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Do the Redskins need to upgrade at wide receiver?

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Do the Redskins need to upgrade at wide receiver?

I was listening to the radio last weekend and the topic of the Redskins’ team needs for this offseason came up. One of the hosts said that wide receiver must be a need because the Redskins didn’t have any receivers break 650 yards receiving (Pierre Garçon led the team with 633) or 50 catches (Josh Morgan led with 48).

But if you just look at the raw numbers you get a distorted picture of the productivity of the team’s group of receivers. You have to consider the fact that only NFL two teams attempted fewer passes than the 442 the Redskins threw in 2012. The NFL average for attempts was 556, about 25 percent more than the number the Redskins threw.

While there are always dangers in playing “what if” with numbers because things can get distorted, let’s look and see what numbers the Redskins’ wide receivers might have put up if the team had thrown more passes.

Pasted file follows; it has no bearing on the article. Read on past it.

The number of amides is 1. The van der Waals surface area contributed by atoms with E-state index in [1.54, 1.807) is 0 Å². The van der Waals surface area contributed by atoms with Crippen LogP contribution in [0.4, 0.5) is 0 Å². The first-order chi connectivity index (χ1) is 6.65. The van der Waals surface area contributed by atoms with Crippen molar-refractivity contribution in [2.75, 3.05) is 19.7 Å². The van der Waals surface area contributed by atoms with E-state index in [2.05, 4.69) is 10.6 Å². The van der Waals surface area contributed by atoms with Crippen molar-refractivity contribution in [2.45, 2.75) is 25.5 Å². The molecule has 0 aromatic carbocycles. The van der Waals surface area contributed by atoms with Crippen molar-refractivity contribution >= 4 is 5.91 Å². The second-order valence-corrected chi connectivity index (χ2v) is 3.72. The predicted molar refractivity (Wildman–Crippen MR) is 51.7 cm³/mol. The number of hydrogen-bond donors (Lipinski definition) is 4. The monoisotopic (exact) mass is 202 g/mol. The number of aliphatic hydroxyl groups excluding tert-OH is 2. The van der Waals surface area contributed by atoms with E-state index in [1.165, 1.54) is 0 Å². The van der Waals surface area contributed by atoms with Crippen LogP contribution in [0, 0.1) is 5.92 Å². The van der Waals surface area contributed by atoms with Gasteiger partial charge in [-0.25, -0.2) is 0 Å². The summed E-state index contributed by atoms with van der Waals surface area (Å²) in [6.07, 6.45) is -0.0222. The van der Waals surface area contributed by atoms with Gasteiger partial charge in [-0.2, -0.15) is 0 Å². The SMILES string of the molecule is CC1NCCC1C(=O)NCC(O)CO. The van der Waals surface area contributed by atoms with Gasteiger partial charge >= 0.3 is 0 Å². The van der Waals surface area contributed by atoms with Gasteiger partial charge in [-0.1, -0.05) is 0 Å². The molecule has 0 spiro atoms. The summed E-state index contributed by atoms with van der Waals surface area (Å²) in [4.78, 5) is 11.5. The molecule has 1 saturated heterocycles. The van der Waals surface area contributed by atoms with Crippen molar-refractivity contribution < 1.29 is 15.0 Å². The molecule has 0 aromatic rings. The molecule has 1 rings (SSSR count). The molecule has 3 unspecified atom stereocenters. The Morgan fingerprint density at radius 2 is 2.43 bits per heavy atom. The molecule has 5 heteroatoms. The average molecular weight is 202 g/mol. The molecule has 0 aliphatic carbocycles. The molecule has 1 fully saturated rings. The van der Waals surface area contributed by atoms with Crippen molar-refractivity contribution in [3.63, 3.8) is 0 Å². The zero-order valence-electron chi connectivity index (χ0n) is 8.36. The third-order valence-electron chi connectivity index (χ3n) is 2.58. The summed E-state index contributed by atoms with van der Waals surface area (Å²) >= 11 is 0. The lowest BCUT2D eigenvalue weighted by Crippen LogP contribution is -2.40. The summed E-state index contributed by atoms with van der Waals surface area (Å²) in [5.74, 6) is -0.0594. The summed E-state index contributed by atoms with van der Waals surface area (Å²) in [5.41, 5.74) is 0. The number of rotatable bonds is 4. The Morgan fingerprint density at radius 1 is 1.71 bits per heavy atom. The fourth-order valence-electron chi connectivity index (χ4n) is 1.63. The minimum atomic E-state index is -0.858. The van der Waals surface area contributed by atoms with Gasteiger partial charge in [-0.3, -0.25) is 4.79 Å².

Here are the Redskins’ four leading wide receivers’ actual numbers and a simple projection of their stats had the team thrown the NFL average of 556 passes:



Even when you look at the projected numbers, no one receiver stands out (we’ll get to that in a minute). But under this hypothetical set of circumstances the Redskins’ quartet would have been one of the most productive wide receiver corps in the NFL.

Looking at the projections, all four of the Redskins’ receivers would have had at least 600 yards receiving. In 2012, no NFL team had four wide receivers gain over 600 yards. Three teams, the Packers (558 pass attempts), Eagles (618), and Saints (671) had four pass catchers go over 600 yards but in each case one of them was a tight end.